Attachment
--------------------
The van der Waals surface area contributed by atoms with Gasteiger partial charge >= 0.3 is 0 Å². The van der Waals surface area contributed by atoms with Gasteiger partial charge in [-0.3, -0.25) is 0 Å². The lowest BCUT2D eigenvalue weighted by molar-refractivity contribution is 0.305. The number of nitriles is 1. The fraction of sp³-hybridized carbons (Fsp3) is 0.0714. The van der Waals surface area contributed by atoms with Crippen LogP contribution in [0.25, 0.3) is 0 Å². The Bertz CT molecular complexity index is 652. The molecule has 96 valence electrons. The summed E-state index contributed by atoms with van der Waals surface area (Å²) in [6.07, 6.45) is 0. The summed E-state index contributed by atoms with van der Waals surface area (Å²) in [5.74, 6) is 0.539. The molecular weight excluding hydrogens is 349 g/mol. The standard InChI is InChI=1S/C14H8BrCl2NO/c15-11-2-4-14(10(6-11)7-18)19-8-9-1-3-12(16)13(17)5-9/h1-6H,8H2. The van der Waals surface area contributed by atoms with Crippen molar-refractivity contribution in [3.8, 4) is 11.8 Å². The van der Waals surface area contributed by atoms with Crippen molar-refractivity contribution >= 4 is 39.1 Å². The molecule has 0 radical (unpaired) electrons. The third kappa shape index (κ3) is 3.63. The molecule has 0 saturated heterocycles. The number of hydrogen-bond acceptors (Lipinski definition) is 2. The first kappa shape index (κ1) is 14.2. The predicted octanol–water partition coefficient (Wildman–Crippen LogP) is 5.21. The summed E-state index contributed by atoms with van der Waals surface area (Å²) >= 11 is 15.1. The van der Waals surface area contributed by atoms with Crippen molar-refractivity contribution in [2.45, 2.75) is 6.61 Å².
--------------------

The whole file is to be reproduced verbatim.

The van der Waals surface area contributed by atoms with Gasteiger partial charge >= 0.3 is 0 Å². The van der Waals surface area contributed by atoms with Gasteiger partial charge in [-0.3, -0.25) is 0 Å². The lowest BCUT2D eigenvalue weighted by molar-refractivity contribution is 0.305. The number of nitriles is 1. The fraction of sp³-hybridized carbons (Fsp3) is 0.0714. The van der Waals surface area contributed by atoms with Crippen LogP contribution in [0.25, 0.3) is 0 Å². The Bertz CT molecular complexity index is 652. The molecule has 96 valence electrons. The summed E-state index contributed by atoms with van der Waals surface area (Å²) in [6.07, 6.45) is 0. The summed E-state index contributed by atoms with van der Waals surface area (Å²) in [5.74, 6) is 0.539. The molecular weight excluding hydrogens is 349 g/mol. The standard InChI is InChI=1S/C14H8BrCl2NO/c15-11-2-4-14(10(6-11)7-18)19-8-9-1-3-12(16)13(17)5-9/h1-6H,8H2. The van der Waals surface area contributed by atoms with Crippen molar-refractivity contribution in [3.8, 4) is 11.8 Å². The van der Waals surface area contributed by atoms with Crippen molar-refractivity contribution >= 4 is 39.1 Å². The molecule has 0 radical (unpaired) electrons. The third kappa shape index (κ3) is 3.63. The molecule has 0 saturated heterocycles. The number of hydrogen-bond acceptors (Lipinski definition) is 2. The first kappa shape index (κ1) is 14.2. The predicted octanol–water partition coefficient (Wildman–Crippen LogP) is 5.21. The summed E-state index contributed by atoms with van der Waals surface area (Å²) >= 11 is 15.1. The van der Waals surface area contributed by atoms with Crippen molar-refractivity contribution in [2.45, 2.75) is 6.61 Å².